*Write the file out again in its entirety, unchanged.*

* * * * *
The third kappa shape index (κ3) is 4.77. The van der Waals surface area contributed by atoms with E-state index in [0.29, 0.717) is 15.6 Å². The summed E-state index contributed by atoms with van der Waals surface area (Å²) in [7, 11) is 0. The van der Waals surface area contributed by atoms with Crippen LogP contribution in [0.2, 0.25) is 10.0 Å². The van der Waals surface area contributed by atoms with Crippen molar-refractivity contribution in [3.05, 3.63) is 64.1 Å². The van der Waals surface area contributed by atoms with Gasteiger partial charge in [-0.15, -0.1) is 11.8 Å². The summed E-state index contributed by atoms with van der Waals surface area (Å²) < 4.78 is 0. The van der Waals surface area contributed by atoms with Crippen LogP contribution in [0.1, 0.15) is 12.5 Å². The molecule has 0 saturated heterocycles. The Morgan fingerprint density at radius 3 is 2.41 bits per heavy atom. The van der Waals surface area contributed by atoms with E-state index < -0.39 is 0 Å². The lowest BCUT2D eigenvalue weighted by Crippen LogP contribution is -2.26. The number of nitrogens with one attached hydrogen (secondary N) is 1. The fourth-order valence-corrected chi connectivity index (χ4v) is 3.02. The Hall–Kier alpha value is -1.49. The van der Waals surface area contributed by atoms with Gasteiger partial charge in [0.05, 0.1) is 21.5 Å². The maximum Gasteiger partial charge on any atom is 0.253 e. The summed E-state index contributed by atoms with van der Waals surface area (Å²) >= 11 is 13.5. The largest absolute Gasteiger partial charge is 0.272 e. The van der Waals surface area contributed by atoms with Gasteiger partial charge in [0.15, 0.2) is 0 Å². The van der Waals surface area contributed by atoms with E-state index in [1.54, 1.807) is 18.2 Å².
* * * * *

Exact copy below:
The third kappa shape index (κ3) is 4.77. The van der Waals surface area contributed by atoms with E-state index in [0.29, 0.717) is 15.6 Å². The summed E-state index contributed by atoms with van der Waals surface area (Å²) in [7, 11) is 0. The van der Waals surface area contributed by atoms with Crippen LogP contribution in [0.2, 0.25) is 10.0 Å². The van der Waals surface area contributed by atoms with Crippen molar-refractivity contribution in [3.05, 3.63) is 64.1 Å². The van der Waals surface area contributed by atoms with Gasteiger partial charge in [-0.15, -0.1) is 11.8 Å². The summed E-state index contributed by atoms with van der Waals surface area (Å²) < 4.78 is 0. The van der Waals surface area contributed by atoms with Crippen LogP contribution in [0.1, 0.15) is 12.5 Å². The molecule has 0 saturated heterocycles. The Morgan fingerprint density at radius 3 is 2.41 bits per heavy atom. The van der Waals surface area contributed by atoms with E-state index < -0.39 is 0 Å². The lowest BCUT2D eigenvalue weighted by Crippen LogP contribution is -2.26. The number of nitrogens with one attached hydrogen (secondary N) is 1. The fourth-order valence-corrected chi connectivity index (χ4v) is 3.02. The Hall–Kier alpha value is -1.49. The van der Waals surface area contributed by atoms with Gasteiger partial charge in [0.05, 0.1) is 21.5 Å². The maximum Gasteiger partial charge on any atom is 0.253 e. The summed E-state index contributed by atoms with van der Waals surface area (Å²) >= 11 is 13.5. The largest absolute Gasteiger partial charge is 0.272 e. The van der Waals surface area contributed by atoms with Gasteiger partial charge in [0.15, 0.2) is 0 Å². The van der Waals surface area contributed by atoms with E-state index in [1.54, 1.807) is 18.2 Å².